Both a political commentary and a portrayal of an ordinary young man’s life, ‘While I Was Waiting’ adds a much-needed human element to our understanding of the Syrian Civil War. While throwing into the contrast the stark difference between our lives in Australia and the conflict in Syria, it reminds us that we’re all just humans, struggling to make sense of the world.

Kryztoff Rating 4K

THEATRE – How the Other Half Loves – Galleon – Domain Marion – 4K

By Peter Maddern

In its 50th year, the Galleon Theatre Group dishes up a delightful comedy about infidelity in the workplace. Alan Ayckbourn’s play takes place in two homes of less than domestic bliss with the absent minded Frank (Andrew Clark) wedded to the bored Fiona (Joanne St Clair) who has taken the fancy of the younger Bob (Andy Steuart) while his wife, Teresa, (Leanne Robinson) labours at home with their new born.

With Bob working with Frank, it is the new accountant, the dull William (Aled Proeve) and his even duller wife Mary (Britany Daw) who are used as the scapegoats when the night out on the tiles by Fiona and Bob raises questions at home.

What may be a routine set-up is made more deliciously complex with the setting in both couples’ homes interlocked on the stage and all players doing their stuff together though a day apart in time.

It is a complexity that Director, Warren McKenzie and his team manage admirably, not only seemingly making themselves transparent when necessary but making the most of the comic moments when switching in and out of the audience’s attention. Brittany Daw’s set design is ideal for the 1969 setting with nothing about the ‘both sides of the tracks’ decor seeming out of place.

Pretty hard to separate an excellent cast but Andrew Clark’s hare brained Frank perhaps stands out above all others.

This is great entertainment for an audience that seemed well stocked for post-show nibbles ad refreshments but everyone will feel welcome and go home much pleased for the evening at the Domain.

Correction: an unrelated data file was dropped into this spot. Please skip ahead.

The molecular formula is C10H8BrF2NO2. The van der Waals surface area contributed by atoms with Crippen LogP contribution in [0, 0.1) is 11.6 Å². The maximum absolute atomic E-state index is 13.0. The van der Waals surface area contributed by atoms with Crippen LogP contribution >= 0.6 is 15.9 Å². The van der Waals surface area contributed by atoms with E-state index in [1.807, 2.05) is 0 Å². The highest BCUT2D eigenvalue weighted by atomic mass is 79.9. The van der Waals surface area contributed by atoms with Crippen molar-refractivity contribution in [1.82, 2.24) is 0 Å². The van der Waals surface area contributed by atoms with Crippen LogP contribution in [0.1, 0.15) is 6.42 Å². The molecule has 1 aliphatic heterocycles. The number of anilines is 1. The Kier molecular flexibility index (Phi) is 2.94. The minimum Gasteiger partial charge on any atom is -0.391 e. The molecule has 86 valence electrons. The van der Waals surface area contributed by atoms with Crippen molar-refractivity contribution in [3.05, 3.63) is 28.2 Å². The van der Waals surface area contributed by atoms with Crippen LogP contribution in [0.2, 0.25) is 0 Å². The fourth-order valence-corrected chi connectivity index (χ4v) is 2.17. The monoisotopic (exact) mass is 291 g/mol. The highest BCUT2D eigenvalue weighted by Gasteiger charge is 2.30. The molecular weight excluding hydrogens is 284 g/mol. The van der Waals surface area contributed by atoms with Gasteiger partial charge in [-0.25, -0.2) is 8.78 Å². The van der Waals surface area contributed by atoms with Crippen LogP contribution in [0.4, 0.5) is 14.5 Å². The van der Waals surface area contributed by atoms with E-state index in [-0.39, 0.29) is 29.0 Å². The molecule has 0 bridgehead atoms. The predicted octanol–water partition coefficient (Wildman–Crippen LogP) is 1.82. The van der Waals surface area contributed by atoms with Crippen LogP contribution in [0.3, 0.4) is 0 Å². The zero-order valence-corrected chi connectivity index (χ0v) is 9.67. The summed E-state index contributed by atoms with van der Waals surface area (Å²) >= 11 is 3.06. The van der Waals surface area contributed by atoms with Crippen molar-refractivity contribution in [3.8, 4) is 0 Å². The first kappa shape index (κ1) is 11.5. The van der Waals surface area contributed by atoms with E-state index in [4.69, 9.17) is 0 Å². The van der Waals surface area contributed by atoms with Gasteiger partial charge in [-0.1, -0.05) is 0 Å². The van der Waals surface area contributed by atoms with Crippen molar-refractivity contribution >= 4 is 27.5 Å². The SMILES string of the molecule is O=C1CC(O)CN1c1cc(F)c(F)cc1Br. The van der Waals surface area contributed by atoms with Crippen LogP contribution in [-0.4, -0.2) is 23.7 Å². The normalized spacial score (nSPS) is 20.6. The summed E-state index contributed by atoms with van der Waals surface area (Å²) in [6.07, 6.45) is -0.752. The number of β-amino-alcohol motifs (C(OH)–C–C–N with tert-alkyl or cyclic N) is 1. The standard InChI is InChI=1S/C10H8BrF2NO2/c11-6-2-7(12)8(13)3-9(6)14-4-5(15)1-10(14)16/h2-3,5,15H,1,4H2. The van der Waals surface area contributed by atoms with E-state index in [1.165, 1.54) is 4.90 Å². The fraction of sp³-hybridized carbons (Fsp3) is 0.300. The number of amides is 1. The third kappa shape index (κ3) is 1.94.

Kryztoff Rating   4K

DANCE – OZ ASIA – Dancing Grandmothers – Dunstan Playhouse – 3.5K

By Belle Dunning

Dancing Grandmothers is an energetic and creative demonstration of the modern Korean woman and Korea itself. Eun-Me Ahn (Korea) crafts a diverse program featuring a group of 10 dancers and 10 grandmothers, mixing traditional dance with modern electronic music, videography with real life, sporadic free-form movement with carefully choreographed precision.

High intensity movement to the point of exhaustion, pushed onwards by endless driving beats, seems to reflect the persistence, endurance and physical labour that has built modern Korea, at the hands of these woman who are now the grandmothers on stage.

Violent movement contrasts against exuberance, joy and gracefulness. Vivid clashing colours display a freedom and bring the personalities of the dancers to life. Despite the hard work and turmoil of their past, the love and pure happiness reflected in the faces of the grandmothers and dancers as they move on stage is what stays with you. 

Some sections of the piece do require a little patience as they continue a little longer than necessary, but the overall program is a diverse offering with something for everyone.

Dancing Grandmothers is a celebration of movement, laughter and human connection, with dance as the common language. If you’re after an energetic and uplifting night, this is one not to miss.

Kryztoff Rating 3.5K